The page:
Martin Luther King, Jr. holiday: A Day on, Not a Day Off!

Story and infographic by Kevin S. Abel

On January 16, Americans will honor and celebrate the life of one of our most respected mlk-life-ofleaders and vital figures of the modern era civil rights movements, Dr. Martin Luther King, Jr.

During this day of celebration, we should be honoring the life and legacy of a man who brought hope and healing to our Nation and honor the values he exemplified in his life.

We must not forget his teachings of courage, truth, respect, integrity, humility, and service. These same values are what make the United States Military and our country strong.

The Martin Luther King – Day of Service is part of President Barack Obama’s national call to service initiative, United We Serve.

A key focus has been to connect the holiday observance to long term efforts having a lasting impact on six critical national issues: education; veterans and military families; environmental stewardship; disaster preparedness; economic opportunity and healthy futures.

King is best known for his central role in the American Civil Rights Movement as the chief spokesperson for nonviolent activism. He devoted his life to advancing equality, social justice and opportunity for all Americans.

While serving as a Pastor at Dexter Avenue Baptist Church in Montgomery, King was an instrumental leader in the Montgomery Bus Boycott, made famous by the nonviolent resistance and arrest of Rosa Parks.

In 1959 King resigned from Dexter Avenue Baptist Church to move back to Atlanta to direct the activities of the Southern Christian Leadership Conference.

From 1960 until his death in 1968, he also served as co-pastor with his father at Ebenezer Baptist Church where he had gotten his start in ministry.

King was arrested 30 times for his participation in civil rights activities.

King was shot while standing on the balcony of the Lorraine Motel in Memphis, Tennessee and died on April 4, 1968. He had gone to Memphis to help lead sanitation workers in a protest against low wages and intolerable working conditions.

After King’s death, Senator Edward Brooke and RepresentativeJohn Conyers introduced a bill in Congress to make King’s birthday a national holiday.

The bill first came to a vote in the U.S. House of Representatives in 1979. Public pressure for the holiday mounted during the 1982 and 1983 civil rights marches in Washington but a er a long struggle, legislation was signed into law in 1983 by President Ronald Reagan.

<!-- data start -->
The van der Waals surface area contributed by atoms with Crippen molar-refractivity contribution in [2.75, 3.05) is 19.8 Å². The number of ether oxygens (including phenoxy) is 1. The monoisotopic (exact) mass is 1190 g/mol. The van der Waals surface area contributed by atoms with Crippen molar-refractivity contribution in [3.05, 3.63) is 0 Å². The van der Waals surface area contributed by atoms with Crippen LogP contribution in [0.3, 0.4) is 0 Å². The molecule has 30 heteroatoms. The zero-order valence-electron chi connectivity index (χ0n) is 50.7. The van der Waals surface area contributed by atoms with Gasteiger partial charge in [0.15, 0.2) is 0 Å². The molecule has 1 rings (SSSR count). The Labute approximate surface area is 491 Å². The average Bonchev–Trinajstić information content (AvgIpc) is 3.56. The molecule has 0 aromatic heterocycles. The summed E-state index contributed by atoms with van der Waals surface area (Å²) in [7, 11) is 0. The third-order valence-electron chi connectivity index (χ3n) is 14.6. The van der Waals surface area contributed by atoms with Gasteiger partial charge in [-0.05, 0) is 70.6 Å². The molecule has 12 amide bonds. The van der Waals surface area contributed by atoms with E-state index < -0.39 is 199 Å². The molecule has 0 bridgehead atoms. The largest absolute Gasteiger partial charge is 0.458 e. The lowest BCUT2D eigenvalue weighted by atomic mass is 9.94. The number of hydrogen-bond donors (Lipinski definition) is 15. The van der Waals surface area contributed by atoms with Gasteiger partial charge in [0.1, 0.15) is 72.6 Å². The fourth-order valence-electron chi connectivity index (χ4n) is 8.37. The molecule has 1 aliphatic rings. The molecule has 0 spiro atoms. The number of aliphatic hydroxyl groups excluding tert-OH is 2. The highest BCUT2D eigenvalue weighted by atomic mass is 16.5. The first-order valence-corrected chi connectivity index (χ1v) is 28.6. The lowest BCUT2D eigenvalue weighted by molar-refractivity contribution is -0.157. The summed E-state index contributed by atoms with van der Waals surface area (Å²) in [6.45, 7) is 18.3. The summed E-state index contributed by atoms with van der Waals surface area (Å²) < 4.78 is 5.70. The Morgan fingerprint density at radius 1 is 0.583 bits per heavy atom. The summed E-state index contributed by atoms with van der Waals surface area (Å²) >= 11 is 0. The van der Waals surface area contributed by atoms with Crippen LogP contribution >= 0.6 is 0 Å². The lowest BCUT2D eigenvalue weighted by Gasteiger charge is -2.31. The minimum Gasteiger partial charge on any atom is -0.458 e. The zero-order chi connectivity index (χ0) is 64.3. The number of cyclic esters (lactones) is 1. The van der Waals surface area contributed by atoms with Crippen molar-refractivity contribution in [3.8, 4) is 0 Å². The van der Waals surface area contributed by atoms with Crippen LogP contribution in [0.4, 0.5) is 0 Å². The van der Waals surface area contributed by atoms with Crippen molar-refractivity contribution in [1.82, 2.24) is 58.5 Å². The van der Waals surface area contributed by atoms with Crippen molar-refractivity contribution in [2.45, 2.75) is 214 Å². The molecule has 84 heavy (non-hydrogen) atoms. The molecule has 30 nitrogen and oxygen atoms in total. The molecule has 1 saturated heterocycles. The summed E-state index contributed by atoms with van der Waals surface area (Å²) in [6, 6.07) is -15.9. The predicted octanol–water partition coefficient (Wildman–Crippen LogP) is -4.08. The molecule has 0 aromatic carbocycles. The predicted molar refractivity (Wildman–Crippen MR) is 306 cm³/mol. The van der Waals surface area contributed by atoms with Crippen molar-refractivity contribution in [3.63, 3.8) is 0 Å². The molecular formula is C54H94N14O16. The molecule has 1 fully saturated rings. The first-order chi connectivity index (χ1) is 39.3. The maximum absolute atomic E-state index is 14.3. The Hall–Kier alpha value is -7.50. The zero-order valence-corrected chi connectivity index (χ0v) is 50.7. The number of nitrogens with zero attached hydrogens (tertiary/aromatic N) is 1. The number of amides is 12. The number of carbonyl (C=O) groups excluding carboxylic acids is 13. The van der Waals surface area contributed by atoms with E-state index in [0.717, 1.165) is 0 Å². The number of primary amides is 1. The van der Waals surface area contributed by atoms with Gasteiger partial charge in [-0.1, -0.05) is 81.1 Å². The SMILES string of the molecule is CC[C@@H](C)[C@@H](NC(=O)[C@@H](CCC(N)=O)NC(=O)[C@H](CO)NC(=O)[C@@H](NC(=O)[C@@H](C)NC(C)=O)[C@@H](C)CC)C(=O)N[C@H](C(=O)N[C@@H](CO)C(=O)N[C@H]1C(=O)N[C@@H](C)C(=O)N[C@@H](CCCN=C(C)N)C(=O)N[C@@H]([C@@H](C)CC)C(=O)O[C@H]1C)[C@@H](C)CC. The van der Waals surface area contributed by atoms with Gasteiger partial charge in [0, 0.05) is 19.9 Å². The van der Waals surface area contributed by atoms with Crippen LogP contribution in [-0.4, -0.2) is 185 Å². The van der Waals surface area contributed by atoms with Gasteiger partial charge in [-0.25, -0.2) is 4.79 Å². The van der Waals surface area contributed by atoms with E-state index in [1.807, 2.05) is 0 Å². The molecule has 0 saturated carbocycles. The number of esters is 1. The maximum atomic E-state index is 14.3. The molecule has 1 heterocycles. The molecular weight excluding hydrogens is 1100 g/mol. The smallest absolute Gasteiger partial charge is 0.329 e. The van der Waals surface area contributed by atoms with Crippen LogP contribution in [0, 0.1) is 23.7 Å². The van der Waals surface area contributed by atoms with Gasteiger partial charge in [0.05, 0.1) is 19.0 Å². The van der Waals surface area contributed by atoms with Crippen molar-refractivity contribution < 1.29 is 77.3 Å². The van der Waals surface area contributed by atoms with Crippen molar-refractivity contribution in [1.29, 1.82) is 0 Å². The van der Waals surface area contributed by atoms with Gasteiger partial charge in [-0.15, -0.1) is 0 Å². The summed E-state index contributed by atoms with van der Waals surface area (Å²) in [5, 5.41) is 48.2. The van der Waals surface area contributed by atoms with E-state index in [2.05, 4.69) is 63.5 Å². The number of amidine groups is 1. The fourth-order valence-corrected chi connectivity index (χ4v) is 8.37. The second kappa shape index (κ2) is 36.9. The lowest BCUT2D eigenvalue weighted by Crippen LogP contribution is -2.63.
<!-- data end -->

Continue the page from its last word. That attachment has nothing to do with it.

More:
In 1994, Congress designated the Martin Luther King Jr. Federal Holiday as a national day of service. Taking place each year on the third Monday in January, the MLK Day of Service is the only federal holiday observed as a national day of service — a “day on, not a day off.”

His lectures and speeches stirred the concern and sparked the conscience of a generation. His charismatic style of leadership inspired people, young and old, not just in the United States but around the world.

In his iconic speech delivered August, 28, 1963, at the Lincoln Memorial, Washington D.C. for Jobs and Freedom, King urged America to “make real the promises of democracy” and the necessity for change and potential for hope in American society.

Listen to his speech at http://bit.ly/ Audio-MLK-Dream.
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Each year, Americans answer one of King’s famous questions: “Life’s most persistent and urgent question is: ‘What are you doing for others?,” by coming together to serve their neighbors and communities.

The observance of MLK Day provides the Stuttgart Community with not only an opportunity to celebrate King’s contributions to our country, but to reflect on the strength in our commitment to service and each other.

People of all ages, backgrounds, and abilities can get involved with local volunteer opportunities in the community or plan your own project.

CZ_Jan_12_2017_Page_07.jpgPublished in the Stuttgart Citizen Jan. 12, 2017